|The start of the 1964 Monterey Grand Prix at Laguna Seca. Image © Steven Chandler|
|Rodger Penske at the finish of the 1964 Monterey Grand Prix. Image © Steven Chandler|
The Chaparral boasted a new approach to frame design. The semi-monocoque chassis structure was inspired by modern aircraft design at the time, and was modeled from fiberglass reinforced plastic. Since the engine was mounted just behind the driver, Jim and Hap were free to shape a low, sleek front end fitted with a V-shaped lip spoiler. This design kept the car from lifting at high speeds. For the race at Laguna, the Chaparral 2A introduced an “automatic” transmission, which eliminated the clutch pedal and freed the divers left foot to operate the brake while keeping the other foot on the throttle.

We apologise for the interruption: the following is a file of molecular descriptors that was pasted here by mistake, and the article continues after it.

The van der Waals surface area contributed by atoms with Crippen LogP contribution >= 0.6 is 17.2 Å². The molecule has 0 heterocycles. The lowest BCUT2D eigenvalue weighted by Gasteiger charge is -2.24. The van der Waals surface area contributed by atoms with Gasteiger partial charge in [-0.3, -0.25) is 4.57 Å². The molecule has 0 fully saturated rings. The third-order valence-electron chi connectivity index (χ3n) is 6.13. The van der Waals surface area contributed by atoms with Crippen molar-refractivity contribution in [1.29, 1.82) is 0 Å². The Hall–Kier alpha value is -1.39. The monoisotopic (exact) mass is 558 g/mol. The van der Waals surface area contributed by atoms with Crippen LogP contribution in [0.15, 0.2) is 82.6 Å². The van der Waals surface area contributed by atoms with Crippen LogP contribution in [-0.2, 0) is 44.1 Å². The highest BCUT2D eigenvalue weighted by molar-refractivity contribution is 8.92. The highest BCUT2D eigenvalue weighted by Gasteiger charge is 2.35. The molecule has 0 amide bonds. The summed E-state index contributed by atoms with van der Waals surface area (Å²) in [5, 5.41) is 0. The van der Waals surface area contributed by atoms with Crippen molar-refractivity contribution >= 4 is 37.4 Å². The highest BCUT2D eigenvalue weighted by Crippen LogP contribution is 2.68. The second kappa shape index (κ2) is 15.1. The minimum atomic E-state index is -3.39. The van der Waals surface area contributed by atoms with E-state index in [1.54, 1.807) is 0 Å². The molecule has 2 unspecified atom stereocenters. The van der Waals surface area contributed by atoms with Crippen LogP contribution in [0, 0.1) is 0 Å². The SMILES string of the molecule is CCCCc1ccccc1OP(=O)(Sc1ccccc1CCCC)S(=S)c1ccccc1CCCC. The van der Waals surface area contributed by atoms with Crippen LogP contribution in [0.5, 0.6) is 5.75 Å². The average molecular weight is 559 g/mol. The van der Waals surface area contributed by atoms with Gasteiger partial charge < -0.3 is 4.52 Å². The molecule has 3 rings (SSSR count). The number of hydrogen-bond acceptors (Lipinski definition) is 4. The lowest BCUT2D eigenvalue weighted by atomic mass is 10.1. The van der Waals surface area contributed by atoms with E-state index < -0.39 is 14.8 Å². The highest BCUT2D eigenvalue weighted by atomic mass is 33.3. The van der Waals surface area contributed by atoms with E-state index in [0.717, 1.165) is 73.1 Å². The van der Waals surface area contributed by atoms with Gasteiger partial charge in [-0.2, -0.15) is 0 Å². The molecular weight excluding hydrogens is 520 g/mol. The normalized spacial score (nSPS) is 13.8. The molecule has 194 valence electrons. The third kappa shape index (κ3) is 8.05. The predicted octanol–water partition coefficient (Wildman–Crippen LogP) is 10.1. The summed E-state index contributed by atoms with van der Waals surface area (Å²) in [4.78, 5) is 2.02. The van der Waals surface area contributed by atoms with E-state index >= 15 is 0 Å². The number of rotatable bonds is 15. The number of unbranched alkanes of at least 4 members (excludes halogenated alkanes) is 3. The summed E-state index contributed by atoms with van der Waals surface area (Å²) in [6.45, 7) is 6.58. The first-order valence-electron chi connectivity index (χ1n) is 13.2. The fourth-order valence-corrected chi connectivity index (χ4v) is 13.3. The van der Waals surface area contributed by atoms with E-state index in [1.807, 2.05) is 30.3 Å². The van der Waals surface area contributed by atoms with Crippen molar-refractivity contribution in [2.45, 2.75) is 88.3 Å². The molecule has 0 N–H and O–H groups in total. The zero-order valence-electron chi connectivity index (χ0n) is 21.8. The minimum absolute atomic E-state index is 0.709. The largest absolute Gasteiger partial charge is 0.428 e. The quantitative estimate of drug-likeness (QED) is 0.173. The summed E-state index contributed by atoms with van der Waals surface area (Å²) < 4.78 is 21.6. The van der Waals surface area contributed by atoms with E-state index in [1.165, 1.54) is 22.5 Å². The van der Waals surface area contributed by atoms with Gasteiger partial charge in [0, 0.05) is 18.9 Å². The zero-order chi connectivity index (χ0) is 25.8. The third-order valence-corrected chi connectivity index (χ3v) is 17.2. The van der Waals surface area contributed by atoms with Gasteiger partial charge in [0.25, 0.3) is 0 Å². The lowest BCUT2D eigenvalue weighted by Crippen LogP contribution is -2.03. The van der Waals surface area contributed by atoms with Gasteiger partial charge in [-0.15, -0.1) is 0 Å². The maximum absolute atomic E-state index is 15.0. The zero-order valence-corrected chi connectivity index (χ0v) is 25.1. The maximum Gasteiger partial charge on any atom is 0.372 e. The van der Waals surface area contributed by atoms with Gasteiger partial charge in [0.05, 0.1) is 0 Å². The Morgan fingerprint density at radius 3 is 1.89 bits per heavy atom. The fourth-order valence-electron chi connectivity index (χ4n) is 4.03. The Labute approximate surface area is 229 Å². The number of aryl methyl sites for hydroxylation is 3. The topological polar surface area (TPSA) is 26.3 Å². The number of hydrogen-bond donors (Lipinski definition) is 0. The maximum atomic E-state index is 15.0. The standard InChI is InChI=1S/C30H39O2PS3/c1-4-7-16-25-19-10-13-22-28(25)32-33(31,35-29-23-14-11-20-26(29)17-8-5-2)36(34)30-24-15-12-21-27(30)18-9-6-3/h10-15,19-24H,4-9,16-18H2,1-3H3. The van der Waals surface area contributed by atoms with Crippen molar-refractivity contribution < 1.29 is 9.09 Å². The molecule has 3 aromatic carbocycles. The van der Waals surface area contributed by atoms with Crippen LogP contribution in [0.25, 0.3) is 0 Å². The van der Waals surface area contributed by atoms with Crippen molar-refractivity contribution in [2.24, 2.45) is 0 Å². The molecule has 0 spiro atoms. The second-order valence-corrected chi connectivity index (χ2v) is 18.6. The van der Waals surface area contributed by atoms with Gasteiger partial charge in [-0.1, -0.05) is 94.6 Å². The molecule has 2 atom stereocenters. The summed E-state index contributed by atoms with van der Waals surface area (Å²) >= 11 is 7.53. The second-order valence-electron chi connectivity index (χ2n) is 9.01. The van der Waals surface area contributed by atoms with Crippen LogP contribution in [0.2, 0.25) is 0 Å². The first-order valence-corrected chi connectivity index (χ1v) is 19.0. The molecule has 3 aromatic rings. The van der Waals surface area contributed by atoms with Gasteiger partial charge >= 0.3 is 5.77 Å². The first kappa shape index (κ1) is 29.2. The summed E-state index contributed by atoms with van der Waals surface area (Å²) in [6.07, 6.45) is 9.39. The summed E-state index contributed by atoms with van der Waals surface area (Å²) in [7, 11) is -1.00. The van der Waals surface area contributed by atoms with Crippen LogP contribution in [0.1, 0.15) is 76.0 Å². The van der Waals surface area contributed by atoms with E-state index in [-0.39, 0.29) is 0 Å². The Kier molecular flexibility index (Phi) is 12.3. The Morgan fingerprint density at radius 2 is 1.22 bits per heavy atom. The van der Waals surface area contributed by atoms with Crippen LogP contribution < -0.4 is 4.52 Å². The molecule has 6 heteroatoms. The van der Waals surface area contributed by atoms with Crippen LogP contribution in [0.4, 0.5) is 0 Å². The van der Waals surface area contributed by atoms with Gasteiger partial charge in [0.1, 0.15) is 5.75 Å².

“I’ve heard (Jim Hall) say that the big advantage of the automatic transmission is that it lets the Chaparral driver use his free hand to wave at the other drivers as he passes them!” - Roger Penske
|Rodger Penke in the Chaparral. Image © Steven Chandler|
Thank you to Blog follower Steven Chandler for sending these "never published" images.
|Rodger Penske, today...still winning races.|
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